Exploring Amazon Dash Button

Documenting Amazon's inexpensive IoT button

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This project aims to document the technical details of Amazon Dash Button for those who want to tap into the potential of this inexpensive yet powerful IoT device.

Please do feel free to contribute or ask questions if you have something to share.

See github of this project for up-to-date high resolution images of the circuit board, pinout, data sheets, and serial debug outputs.

Below is the pinout of the circuit board I figured out so far.

  • WiFi module information

    dekuNukem05/18/2015 at 00:05 2 comments

    The WiFi module used in Amazon Dash button is Broadcom BCM943362WCD4. As can be seen below:

    The crystal, microcontroller and wifi module are exactly the same.

    It is supported by Broadcom's WICED SDK and IDE, which can be found in github here. Definitions and schematics of this particular module can be found here. JTAG headers are broken out in the testpads above so it should be easy to reprogram.

    And also if you can register an account, there are tons of information at Broadcom's official website here.

  • Flash Dump and Debug Output

    dekuNukem05/17/2015 at 21:15 0 comments

    Here is the firmware of a cottonelle button, dumped using ST-Link v2:

    Skipping through the firmware and sure enough there are some juicy bits inside:

    As for the debug serial output under a number of situations, see here.

  • Blinking LED on Dash Button

    dekuNukem05/16/2015 at 00:54 1 comment

    First of all take a look at the GitHub of this project for pinouts and other information. I spent sometime figuring out the connection and testpads on the circuit board, fortunately Amazon has all the important signals broken out, including SWD signals for the microcontroller and JTAG for the wireless module. So it's very easy to hook up your favourite programmer and upload your own program into it. I used the ST-Link v2 on a discovery board to upload a blink program to the Dash Button:

View all 3 project logs

Enjoy this project?



pentestman03 wrote 09/22/2019 at 07:06 point

quick question from a beginner, with the flash dump data, is there a specific vulnerability that was exposed? or is there any data disclosure that was supposed to be encrypted that was not?

  Are you sure? yes | no

displacer2 wrote 07/09/2016 at 13:20 point

i have the Glade dash button thanks to the wife and it contains BLE. I confirmed this by connecting to my phones BLE. I have yet to see any info on this, I haven't started a teardown to get an answer (way too many other projects going on). Is there any info out there on the BLE element of the dash? As a side note, not all buttons have this as stated by amazon, but as I said above, the Glade button does contain it. So has anyone looked into this? I'll get to a teardown some day but if there's already info out there please point me in that direction

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Ubergiek wrote 05/16/2016 at 18:34 point

I just received my Amazon IoT Dash button today. If someone hasn't already, I would like to pull the firmware off, and flash the other Product Dash buttons i own. The new firmware will allow you to upload cert/connect to Amaon IoT. Anyone happen to pull the firmware already?  Thanks!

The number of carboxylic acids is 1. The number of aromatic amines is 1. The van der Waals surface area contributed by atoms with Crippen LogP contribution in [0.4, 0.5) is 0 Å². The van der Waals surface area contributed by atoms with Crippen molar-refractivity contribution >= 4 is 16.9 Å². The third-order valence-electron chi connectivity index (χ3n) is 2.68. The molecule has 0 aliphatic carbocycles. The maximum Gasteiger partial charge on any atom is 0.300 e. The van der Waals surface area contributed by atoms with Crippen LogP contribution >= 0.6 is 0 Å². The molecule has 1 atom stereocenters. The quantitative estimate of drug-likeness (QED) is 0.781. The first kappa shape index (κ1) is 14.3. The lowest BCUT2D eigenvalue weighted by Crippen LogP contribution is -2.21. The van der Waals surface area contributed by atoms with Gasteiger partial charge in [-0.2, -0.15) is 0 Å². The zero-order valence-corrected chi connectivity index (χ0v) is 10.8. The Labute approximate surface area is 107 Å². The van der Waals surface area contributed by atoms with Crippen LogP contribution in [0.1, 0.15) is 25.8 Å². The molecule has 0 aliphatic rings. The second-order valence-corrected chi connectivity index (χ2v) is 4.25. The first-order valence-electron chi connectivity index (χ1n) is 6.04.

Ok, quick update, I was able to successfully flash cottenelle.bin to validate the process for a different dash button, however I f'ed up my IoT button. The hardware appears to be the same, but I shorted something during soldering. Hoping someone else can successfully dump the firmware for the IoT button.

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Yu-Jye(Jerry) Tung wrote 10/21/2015 at 22:35 point

I also tried to dump the firmware on the Amazon Dash by accessing the JTAG pins on the board, but I got the read-out protection error. How did you bypass read-out protection? 

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Ubergiek wrote 05/22/2016 at 18:46 point

If you are using openpcd, once you open your telnet session, you should be able to use 'stm32f2x unlock num', where num is the number returned from 'flash banks'

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bushing wrote 08/14/2015 at 13:02 point

I can't find anywhere else to leave this info, but analysis of Cottonelle.bin shows that the Dash button is using ThreadX as an RTOS and NetX as a TCP/IP stack, together with the WICED SDK.  It's going to be hard to write firmware that replaces the original firmware without at least using the WICED SDK, which contains a big binary blob that is the wifi firmware.   You'd have to replace the RTOS with something else.

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BottomUpTelemetry wrote 06/26/2015 at 14:29 point

What battery does it use?

It works 100% off?

How long the battery?

which chip code power supply?


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swapan wrote 05/18/2015 at 05:32 point

Most important for me to note is the ADMP441 chip embedded in there, are they listening to us secretly ? Is this a trojan, intended for something else ?

  Are you sure? yes | no

Brandon Harris wrote 05/22/2015 at 20:29 point

It doesn't seem so.

They use the ADMP441 microphone for setup (your phone sends the SSID/Password as a series of 18KHz pulses). There's some possibility that they can make a recording when you push the button (think voice commands) but given the size of the battery and that it is non-replacable they power off as much as possible when the device is not in use.

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Starhawk wrote 05/17/2015 at 21:38 point

Very cool :) Good luck!

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